Born to a Marathi family in Madhya Pradesh, Dravid was brought up in Bangalore post his father’s transfer. Imbibed with love and passion for cricket right from childhood, he started his career with the school team and excelled greatly. He was selected for Karnataka’s Under-15, Under 17 and Under 19 squads and within years he was there representing his state at the highest level, The Ranji and Duleep trophies. The perfectionist in Dravid constantly strived for excellence, be it in sports or academics. For a 23-year old commerce graduate determined to complete an MBA, the national call-up in 1996 was a dream come true. Dravid’s consistency and technique caught the selectors’ attention and earned accolades. Post Indian crowd’s unfortunate loss to Sri Lanka in 1996 World Cup, Dravid had managed to sneak into the middle order in the tri-series with the champions and Pakistan in Singapore.

Steve Waugh: “Try to take his wicket in first 15 mins,if you can’t only try to get the remaining wickets!”

Though India, including Dravid, failed to live up to their expectations, Dravid’s first class performances made his selection in India’s 1996 England tour inevitable. Sharing an enthralling test debut at Lords with fellow debutante Sourav Ganguly (who went on to score a century), he made an impressive 95 countering the swing and battling hard in the English conditions. Little did anyone know, this talented lad from Karnataka would stand tall when the tides overturned and would sail Indian ship to safety when threatened.

Dravid’s stature grew with every match and his skills developed with every passing series. An impressive Caribbean tour to follow his maiden hundred in South Africa,1997 ensured him a place in the red-ball squad. He ended up as the leading run-getter in 1996-97 Test season and in the year coming by, he notched up a record of 6 consecutive Test fifties to his name. The form continued as Dravid emerged at the top again in the 1998/99 Test season. He steered India home in crunch situations, he took responsibilities on his shoulders when everyone else faltered and he raised high to lay down India’s middle order worries in Tests. Dravid however, failed to carry his form into white-ball cricket. Taking time to settle in, his game could not keep up with the pace of the game. Despite a solitary hundred against Pakistan in 1997, Dravid did not feature much in Indian scorecard. It took him his first World Cup, again in the lands where he made his test debut, to announce his arrival in shorter formats in style.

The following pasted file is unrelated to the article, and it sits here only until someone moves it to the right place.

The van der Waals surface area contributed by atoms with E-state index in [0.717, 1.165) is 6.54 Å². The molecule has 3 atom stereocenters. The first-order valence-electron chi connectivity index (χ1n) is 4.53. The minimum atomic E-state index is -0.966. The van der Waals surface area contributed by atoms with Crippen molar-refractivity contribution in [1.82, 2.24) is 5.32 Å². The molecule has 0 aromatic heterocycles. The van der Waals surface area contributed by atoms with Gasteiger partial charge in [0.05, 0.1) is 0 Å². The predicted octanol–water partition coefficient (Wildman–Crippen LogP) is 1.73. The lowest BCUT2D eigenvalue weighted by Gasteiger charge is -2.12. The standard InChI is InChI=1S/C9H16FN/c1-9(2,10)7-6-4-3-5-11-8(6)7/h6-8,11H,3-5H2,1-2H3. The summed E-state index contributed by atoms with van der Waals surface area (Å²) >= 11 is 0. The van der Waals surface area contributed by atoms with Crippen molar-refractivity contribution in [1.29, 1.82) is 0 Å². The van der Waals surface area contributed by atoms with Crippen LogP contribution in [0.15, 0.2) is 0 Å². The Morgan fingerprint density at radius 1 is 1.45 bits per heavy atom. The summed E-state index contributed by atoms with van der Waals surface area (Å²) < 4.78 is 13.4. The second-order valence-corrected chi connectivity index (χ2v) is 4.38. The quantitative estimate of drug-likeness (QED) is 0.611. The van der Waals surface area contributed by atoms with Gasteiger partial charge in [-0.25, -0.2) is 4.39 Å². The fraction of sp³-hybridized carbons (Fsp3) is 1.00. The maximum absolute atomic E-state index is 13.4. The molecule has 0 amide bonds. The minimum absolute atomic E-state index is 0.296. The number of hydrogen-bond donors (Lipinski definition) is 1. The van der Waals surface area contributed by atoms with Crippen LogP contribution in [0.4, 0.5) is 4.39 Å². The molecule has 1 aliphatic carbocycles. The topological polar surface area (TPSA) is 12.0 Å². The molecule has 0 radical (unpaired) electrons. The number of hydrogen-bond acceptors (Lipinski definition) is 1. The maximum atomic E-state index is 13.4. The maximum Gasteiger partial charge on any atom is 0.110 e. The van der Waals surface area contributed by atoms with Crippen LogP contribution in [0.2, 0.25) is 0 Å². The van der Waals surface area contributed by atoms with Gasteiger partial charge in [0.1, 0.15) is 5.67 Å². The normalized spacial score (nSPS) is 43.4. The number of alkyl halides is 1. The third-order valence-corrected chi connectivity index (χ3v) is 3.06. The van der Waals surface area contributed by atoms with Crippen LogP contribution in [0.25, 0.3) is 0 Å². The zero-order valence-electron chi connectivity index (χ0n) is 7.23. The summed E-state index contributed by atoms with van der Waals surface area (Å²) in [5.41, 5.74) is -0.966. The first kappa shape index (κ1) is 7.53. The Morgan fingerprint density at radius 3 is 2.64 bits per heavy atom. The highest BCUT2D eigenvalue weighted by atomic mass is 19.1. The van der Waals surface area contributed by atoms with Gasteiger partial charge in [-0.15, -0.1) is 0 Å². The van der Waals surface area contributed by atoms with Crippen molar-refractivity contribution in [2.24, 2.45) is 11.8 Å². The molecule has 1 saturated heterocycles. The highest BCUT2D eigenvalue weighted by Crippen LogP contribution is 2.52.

India failed to make cut to the semi-finals of the World Cup but Dravid cruised to the top with a mammoth 461 @65.85 with an astonishing strike rate of 86. His hundreds against Kenya and Sri Lanka to go along with worthy half centuries against England & Pakistan made his capabilities known to everyone across the cricketing globe. In a format where Dravid was also flaked with criticism, he finely illustrated the desired replies with the bat. In process, Dravid also went on to be crowned as CEAT Cricketer of the World Cup and broke multiple partnership and individual records.
The purple patch was shining and evident but the breaks were certainly inevitable. When India toured Australia in 1999-2000, the team could not put up a strong front. Dravid by then had also made a mark as a wicketkeeper after injuries to India’s preferred stumpers forced him don the gloves. This somehow helped keep his place in the squad. The hard work, the sincere efforts and the firm belief to improve, brought back his glory again in years to follow. Starting with the Coca-Cola Championship in 2001, Dravid had no looking back and amassed bountiful runs and cherished plenty victorious memories. A brief county stint with Kent also helped him develop his game sense and made him mature.

Against the same Australian line-up that haunted him in 1999, Dravid showcased what was perhaps regarded as the turnover of the century when he staged the historic match-winning 375 run stand with VVS Laxman following on at the Eden Gardens. The centuries, the significant contributions, the silent wicketkeeping successes and pleasing Indian wins all continued steadily as India in years to come brought back what it had lost to evil practices. Indian cricket post the 2003 world cup rose to great heights and Dravid was a part of the team which witnessed many glorious moments and which brought its supporters pure joy.

Matthew Hayden: “If you ever wanna see aggression on a cricket field, look into Rahul Dravid’s eyes!”

One of the most noteworthy cricket series in Dravid’s lopsided second half of the career was the tour of England in 2011. He always loved English weather and batting conditions. When the whole of India failed, Dracid would silently stand out and see them through. The whole series was a debacle as India did not manage to register even a single win except for Rahul Sharad Dravid who scored as many as 26% of country’s total runs in that series. He also carried his bat with a valiant 146* at the Oval emphasizing that he still had the will and the ability to go the distance.